Another lesson of Libya is that success took years. The 1999 breakthrough about the Pan Am 103 case took long, hard negotiating and active Saudi mediation. In spring 2001, the U.S. and British governments presented the Libyans with a script about what else was needed. It was only two years later that serious talks about eliminating Libya's WMD program got under way. Almost all of these talks and soundings were conducted out of the public eye by officials of Libya and the United States (and United Kingdom)-a sort of contact for which intelligence agencies are best suited. Only once the two sides had been able to work out in secret what a deal would consist of could they go public. Whenever an U.S.-Iranian deal is eventually worked out, it is likely to follow a similar path.
Next Steps on Iran
If Europe wants U.S. assistance, Europe will have to listen to U.S. advice-a trade-off it is not clear Europe is willing to make. Instead, European negotiators went out of their way to keep Washington in the dark about the Paris Accords with Iran and the subsequent negotiations about an International Atomic Energy Agency (IAEA) resolution. Rather than addressing U.S. concerns that Iran could continue its eighteen-year record of misleading IAEA inspectors, Europe agreed to water down the IAEA resolution to reduce the power of inspectors to look into whether Iran has a nuclear weapons program-which more or less guarantees that the IAEA will continue to say it has no proof of such a program, since it has few powers to look for one.
And this attitude continues. For instance, the statement by eight former foreign ministers (including Madeleine Albright and former ministers of Britain, France, Italy, Spain, Netherlands, Denmark, and Canada) is couched as a call for trans-Atlantic unity, but the only advice is that Washington should "consider launching commercial and diplomatic engagement with Iran" (that is, adopt the European position) while Europe proves to Iran that if the talks break down, Tehran will face "severe political and economic consequences," i.e., Europe takes the military option off the table. If in fact Europe wants to reach a trans-Atlantic consensus about Iran, then Europe would do well to remind Iran that the military option remains on the table. The EU "Strategy Against Proliferation of Weapons of Mass Destruction" (adopted by the European Council on December 12, 2003) states, "coercive measures under Chapter VII of the UN Charter and international law (sanctions, selective or global, interceptions of shipments and, as appropriate, the use of force) could be envisioned" when political and diplomatic measures are unable to stop WMD proliferation. It is only fair to ask Europe to remind Iran of the official EU position.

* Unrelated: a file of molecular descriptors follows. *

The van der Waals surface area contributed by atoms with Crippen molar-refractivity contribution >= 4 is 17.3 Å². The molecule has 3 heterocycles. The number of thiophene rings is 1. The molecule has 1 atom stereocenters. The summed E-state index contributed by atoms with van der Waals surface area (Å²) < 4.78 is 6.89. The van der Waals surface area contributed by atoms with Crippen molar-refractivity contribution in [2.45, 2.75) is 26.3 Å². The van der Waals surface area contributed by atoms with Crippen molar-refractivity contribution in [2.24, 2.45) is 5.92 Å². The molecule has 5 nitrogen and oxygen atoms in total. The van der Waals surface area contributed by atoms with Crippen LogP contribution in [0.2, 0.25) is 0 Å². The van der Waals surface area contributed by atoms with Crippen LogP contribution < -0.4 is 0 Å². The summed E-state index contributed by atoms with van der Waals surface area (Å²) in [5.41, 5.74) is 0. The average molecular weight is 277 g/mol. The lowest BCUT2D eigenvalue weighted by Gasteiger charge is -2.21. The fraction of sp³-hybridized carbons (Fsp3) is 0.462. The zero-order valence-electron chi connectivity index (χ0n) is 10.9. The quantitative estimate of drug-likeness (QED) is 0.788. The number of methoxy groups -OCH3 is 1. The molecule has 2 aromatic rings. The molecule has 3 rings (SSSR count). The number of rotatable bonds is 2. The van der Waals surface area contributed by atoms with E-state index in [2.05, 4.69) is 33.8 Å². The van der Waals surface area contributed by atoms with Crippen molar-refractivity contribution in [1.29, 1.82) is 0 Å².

The reason that EU-U.S. cooperation is important is that when Iran has been convinced that it faced a united insistence by the major powers it has made major concessions, as seen in the October 2003 initial Iranian suspension of uranium enrichment. Now, Iran's main concern is the UN Security Council. Former Iranian envoy to the IAEA Ali Akbar Salehi recently said, "We will be anxious and tense if we do not reach agreement with [the Europeans] and if our case is referred to the Security Council. However, our hands won't be tied. We have seen indications that countries such as China, Russia, and Brazil will enter the arena on Iran's side." The most important way for Washington to move the current negotiations forward would be to convince China and Russia to quietly inform Iran that they would not stand in the way of Security Council action. How to promote unity on the Iran issue among the five permanent members of the UN Security Council (the P5) will be the subject of part II of this series.
Steps to promote P5 unity would do more to facilitate the European negotiations than would any U.S. offer to engage Iran, which would only bog down the negotiations in bitter disputes about what Iran must do against terrorism and whether the United States will continue to criticize Iran's regime. The argument that the European negotiations hinge on whether Washington offers Iran a carrot look like a pre-emptive excuse for the likely breakdown of the EU-Iranian talks.
About the author:
Patrick Clawson is the deputy director of The Washington Institute.